there are two options.

We set the trap in the hope that Einstein has become so obese, he’ll never make it out again, or has forgotten the escape code. And then, we take a drive somewhere during lockdown (for a very valid reason, and not just for fun you understand), and release him somewhere in the Lakes. ( Lake District Tourist’s delight, not for drowning rats!)


we phone the Council and ask them to retrieve their lost property!


Hedgehogs, human and animal

It seems to me that social media is infested with hedgehogs. These creatures appear attactive but hiss and attack, violently hunting any prey that might feed their ‘right’ to take offence if they wish.

Years ago, when I was teaching computers, I remember standing outside with other smokers, discussing how dangerous passing a law was that made taking offence legal. If you FELT offended you could legally challenge the person who had been offensive, whether other people thought whatever it was was offensive or not. The then government had just done that. It was a grave error I think. It has led to the infestation of aggressive human hedgehogs in our world. Anyone now, has the right to feel offended. Except certain groups, like white folks, women, men, and all manner of other creatures. They are the fodder of offended human hedgehogs.

I’ve just done a good deal of research into the wild European hedgehog. I was astonished to discover that far from being the cute Beatrix Potter ‘Miss Tiggywinkle’, they are quite a nasty bunch of creatures. They are unfriendly nomads that roam around under cover of night, eating anything edible from corpses to other living things. They have few enemies, except large birds. Most large birds are not active at night, except owls,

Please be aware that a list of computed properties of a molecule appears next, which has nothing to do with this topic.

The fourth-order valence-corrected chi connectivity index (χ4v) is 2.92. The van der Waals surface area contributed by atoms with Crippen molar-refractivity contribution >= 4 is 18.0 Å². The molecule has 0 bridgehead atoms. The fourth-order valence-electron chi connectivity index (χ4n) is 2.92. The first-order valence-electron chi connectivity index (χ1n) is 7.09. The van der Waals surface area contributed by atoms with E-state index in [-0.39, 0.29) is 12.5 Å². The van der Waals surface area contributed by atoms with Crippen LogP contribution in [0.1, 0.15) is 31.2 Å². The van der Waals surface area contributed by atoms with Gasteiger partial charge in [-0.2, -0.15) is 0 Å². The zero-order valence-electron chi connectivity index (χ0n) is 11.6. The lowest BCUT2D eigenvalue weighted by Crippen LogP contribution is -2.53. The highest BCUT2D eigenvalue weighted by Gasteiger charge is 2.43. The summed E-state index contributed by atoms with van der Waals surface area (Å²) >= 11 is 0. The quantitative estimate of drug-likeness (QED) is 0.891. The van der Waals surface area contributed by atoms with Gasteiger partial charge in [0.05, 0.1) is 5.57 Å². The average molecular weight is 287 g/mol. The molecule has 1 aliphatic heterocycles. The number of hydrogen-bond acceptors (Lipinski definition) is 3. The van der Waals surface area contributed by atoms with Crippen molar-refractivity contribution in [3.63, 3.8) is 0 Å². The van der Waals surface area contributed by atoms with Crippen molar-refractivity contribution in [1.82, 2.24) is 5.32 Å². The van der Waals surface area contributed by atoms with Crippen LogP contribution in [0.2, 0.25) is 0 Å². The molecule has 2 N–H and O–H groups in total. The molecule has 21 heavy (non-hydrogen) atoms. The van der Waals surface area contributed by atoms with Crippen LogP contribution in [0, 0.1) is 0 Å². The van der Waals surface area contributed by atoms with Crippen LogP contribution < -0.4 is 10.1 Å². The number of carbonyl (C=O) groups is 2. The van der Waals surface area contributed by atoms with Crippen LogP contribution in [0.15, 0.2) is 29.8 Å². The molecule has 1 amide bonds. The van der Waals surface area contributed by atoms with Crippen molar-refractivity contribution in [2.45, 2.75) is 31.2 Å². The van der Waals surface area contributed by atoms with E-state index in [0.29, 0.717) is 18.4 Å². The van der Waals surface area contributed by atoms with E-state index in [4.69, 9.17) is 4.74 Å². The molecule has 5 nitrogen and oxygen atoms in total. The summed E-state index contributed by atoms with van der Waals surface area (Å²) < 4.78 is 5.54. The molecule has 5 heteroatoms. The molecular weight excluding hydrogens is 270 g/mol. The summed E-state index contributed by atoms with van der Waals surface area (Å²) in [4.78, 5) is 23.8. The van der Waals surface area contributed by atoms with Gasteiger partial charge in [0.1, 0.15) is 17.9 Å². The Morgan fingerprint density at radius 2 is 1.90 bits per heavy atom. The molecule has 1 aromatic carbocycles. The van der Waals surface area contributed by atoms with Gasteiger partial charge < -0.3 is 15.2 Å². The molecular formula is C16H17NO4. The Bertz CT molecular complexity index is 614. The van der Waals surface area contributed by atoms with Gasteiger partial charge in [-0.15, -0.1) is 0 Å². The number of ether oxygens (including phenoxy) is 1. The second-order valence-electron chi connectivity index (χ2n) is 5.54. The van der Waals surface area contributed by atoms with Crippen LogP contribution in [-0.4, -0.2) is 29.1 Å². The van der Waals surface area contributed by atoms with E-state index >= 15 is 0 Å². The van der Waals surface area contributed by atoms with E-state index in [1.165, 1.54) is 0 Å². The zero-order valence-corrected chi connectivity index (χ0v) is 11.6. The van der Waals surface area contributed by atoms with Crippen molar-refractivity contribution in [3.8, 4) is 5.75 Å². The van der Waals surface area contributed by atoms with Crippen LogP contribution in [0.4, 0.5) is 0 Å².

They are agressive towards each other, fighting, biting, butting, shaking and charging. They do it loudly, hissing, growling, shrieking, clicking. They bite. Once they were considered vermin, especially because of their egg eating habits. They were a food source for the poor, delicious when packed in clay and roasted over a fire.

Now, they are a protected species, except in New Zealand where they are a pest.

They are not super intelligent.

Human hedgehogs are also a protected species. And they ARE a pest. They too roll into a ball of political correctness if any other person ‘offends’ them. They are confident in their protected status and we can watch them everyday in the media hissing, growling, butting, shrieking, clicking. And biting.

Hedgehogs are voracious animals. Really. Yet us humans feel blessed to find one in our garden.

We have found ourselves blessed!

Here is our hedgehog, seen twice, recently. Isn’t it cute?

The Furlong Hedgehog